In other UI frameworks like WinForms, displaying large amounts of
richly formatted text has been somewhat of a problem. Sure, you could
load a file into a
RichTextBox or you could create a WebBrowser object and load a local
or remote web page, but specifying larger amounts of rich text in
really possible. It seems that Microsoft wanted to remedy that in
WPF and even go beyond just simple viewing of the text.
The FlowDocument does indeed render rich text, and that even
includes images, lists and tables, and elements can be floated, adjusted
and so on, and using
a FlowDocument, you can specify rich text in design-time as if it
were HTML (thanks to XAML) and have it rendered directly in your WPF
The FlowDocument doesn't stand alone. Instead, it uses one of
several built-in wrappers, which controls how the FlowDocument is laid
out and whether the
content can be edited by the user or not. WPF includes three
controls for rendering a FlowDocument in read-only mode, which all has
easy support for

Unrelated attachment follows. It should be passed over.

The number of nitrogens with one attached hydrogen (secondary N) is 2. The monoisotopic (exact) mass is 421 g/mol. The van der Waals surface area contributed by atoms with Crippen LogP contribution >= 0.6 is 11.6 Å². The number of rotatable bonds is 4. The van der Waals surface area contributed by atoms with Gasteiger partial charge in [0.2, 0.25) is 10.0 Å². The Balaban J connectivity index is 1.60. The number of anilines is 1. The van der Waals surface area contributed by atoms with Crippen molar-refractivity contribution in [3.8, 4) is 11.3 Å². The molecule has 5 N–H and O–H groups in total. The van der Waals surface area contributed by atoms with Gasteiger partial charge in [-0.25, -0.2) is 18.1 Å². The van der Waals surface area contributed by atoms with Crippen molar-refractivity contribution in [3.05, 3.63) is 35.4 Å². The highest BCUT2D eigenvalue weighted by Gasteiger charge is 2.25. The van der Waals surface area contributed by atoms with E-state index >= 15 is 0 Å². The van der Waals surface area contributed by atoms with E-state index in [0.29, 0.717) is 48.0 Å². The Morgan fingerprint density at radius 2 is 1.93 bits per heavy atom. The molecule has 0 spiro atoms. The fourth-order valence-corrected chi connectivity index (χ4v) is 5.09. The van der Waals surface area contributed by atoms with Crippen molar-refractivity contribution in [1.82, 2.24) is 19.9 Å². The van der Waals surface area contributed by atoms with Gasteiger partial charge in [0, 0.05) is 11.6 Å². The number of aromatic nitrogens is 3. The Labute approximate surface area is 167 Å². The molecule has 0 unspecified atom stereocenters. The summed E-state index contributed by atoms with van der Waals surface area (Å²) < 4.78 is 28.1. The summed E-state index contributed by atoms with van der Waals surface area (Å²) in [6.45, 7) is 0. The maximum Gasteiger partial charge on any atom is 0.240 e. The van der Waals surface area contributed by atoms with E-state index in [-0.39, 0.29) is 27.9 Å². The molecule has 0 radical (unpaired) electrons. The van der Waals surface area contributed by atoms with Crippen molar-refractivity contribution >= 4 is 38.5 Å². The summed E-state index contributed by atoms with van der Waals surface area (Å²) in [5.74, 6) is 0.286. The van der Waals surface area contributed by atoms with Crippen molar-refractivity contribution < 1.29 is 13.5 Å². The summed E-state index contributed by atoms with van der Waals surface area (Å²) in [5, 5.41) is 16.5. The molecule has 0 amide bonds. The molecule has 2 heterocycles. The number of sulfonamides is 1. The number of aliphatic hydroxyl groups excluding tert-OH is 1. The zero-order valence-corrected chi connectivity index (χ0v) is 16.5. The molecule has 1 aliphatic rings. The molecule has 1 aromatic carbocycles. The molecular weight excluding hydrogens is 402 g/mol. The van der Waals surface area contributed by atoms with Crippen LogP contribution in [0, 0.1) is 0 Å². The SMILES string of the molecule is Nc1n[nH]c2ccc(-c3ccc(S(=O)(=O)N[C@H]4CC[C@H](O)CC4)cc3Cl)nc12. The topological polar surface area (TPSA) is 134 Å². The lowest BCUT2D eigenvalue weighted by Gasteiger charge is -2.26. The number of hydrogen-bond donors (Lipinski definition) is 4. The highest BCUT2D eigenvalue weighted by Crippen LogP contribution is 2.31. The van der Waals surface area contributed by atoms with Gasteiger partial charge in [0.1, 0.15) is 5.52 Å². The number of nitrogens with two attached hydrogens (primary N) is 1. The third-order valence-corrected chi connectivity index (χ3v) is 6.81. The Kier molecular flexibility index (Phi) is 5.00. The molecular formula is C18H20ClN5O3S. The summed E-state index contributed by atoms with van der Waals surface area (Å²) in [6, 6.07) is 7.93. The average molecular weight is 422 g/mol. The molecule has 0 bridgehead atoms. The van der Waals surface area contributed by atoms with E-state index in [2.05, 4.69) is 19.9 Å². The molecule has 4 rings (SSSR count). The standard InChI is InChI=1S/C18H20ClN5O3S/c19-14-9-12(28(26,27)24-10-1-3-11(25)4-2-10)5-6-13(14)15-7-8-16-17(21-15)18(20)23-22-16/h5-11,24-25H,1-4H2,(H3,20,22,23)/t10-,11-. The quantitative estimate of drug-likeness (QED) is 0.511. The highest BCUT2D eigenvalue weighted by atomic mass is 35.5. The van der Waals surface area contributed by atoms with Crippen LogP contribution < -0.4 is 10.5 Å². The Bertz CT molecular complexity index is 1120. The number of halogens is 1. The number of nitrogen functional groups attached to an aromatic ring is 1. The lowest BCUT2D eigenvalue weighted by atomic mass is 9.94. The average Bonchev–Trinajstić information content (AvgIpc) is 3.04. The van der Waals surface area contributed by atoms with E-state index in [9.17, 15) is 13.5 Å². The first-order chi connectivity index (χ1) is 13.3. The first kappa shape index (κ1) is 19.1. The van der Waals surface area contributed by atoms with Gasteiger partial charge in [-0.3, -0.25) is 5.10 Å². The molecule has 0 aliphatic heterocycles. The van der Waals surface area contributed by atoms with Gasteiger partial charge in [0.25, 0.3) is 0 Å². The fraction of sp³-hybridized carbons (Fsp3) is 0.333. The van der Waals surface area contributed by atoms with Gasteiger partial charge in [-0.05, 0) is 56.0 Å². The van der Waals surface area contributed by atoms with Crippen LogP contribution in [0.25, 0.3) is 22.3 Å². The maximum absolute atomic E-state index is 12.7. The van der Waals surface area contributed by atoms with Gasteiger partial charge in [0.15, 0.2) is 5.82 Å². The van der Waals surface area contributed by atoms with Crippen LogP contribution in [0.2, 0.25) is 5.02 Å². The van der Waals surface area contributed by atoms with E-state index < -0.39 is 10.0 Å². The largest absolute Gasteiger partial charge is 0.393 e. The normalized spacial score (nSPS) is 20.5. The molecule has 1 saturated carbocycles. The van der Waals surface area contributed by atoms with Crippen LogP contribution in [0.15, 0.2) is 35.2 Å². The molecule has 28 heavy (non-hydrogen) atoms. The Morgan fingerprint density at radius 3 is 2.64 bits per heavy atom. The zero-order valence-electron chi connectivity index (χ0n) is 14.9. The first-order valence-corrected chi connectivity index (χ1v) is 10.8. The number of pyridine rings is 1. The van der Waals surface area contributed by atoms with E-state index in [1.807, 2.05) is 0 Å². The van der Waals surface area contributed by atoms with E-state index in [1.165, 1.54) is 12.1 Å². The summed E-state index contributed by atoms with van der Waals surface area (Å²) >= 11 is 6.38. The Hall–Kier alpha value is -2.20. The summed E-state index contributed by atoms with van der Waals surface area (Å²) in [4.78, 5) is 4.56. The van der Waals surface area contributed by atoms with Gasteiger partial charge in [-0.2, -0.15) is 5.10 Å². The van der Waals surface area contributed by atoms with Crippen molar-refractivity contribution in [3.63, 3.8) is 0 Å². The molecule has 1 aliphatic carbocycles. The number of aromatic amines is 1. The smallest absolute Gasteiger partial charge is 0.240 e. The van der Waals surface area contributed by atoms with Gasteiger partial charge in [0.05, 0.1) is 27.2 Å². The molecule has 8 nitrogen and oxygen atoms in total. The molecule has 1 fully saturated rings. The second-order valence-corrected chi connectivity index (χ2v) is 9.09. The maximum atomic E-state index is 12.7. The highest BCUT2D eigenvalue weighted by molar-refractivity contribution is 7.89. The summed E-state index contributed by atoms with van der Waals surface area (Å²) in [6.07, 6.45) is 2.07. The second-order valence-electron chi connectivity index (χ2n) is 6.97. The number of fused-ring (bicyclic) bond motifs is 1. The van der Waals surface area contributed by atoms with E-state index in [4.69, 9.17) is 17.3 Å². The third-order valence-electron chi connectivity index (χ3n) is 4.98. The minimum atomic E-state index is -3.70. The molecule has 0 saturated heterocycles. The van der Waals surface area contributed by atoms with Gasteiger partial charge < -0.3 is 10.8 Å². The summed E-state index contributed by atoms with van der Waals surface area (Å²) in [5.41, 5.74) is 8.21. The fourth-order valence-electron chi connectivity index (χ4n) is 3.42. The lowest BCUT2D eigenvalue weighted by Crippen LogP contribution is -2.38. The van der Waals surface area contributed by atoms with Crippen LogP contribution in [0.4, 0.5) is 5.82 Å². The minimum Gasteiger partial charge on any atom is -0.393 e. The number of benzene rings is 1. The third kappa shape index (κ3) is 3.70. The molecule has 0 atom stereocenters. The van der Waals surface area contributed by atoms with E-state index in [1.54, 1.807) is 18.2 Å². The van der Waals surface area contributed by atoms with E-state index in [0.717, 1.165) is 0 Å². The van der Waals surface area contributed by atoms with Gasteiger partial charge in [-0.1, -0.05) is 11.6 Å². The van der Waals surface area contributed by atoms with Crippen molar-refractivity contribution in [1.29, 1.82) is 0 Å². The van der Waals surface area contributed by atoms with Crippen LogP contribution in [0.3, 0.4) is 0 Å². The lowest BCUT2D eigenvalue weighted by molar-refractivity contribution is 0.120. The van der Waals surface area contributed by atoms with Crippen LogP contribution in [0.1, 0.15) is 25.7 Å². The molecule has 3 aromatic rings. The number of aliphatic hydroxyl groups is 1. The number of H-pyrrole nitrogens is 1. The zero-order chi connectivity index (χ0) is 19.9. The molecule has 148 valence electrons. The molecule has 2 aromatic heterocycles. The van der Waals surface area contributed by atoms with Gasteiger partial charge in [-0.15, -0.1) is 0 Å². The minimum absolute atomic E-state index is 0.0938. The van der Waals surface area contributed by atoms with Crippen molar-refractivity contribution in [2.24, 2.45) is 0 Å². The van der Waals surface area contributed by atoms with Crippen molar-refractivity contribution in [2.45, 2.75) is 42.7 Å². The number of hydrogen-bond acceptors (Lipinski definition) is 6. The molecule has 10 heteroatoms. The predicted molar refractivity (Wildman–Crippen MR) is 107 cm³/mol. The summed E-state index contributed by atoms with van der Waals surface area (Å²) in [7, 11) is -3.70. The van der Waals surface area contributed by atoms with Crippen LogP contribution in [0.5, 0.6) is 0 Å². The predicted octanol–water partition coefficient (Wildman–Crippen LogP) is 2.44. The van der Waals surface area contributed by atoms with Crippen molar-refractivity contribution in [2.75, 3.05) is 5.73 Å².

zooming and printing:
- the simplest wrapper around a FlowDocument, which simply displays
the document as one long document of text which you can scroll in.
- this wrapper will automatically split your document into pages, which the user can navigate back and forth between.
- a combination of the FlowDocumentScrollViewer and the FlowDocumentPageViewer, which will let the user decide between the two rendering
modes. It also offers the ability AND the interface to search in the document.
The FlowDocument is normally read-only, but put it inside of a RichTextBox control (described later in this tutorial) and you can now edit
the text, much like in real word processors like Microsoft Word.
Read on through the next chapters, where we'll discuss all the
wrappers that you can use with a FlowDocument, both read-only and
editable. After that,
we'll look into all of the possibilities you have when creating rich
documents using the FlowDocument, including tables, lists, images and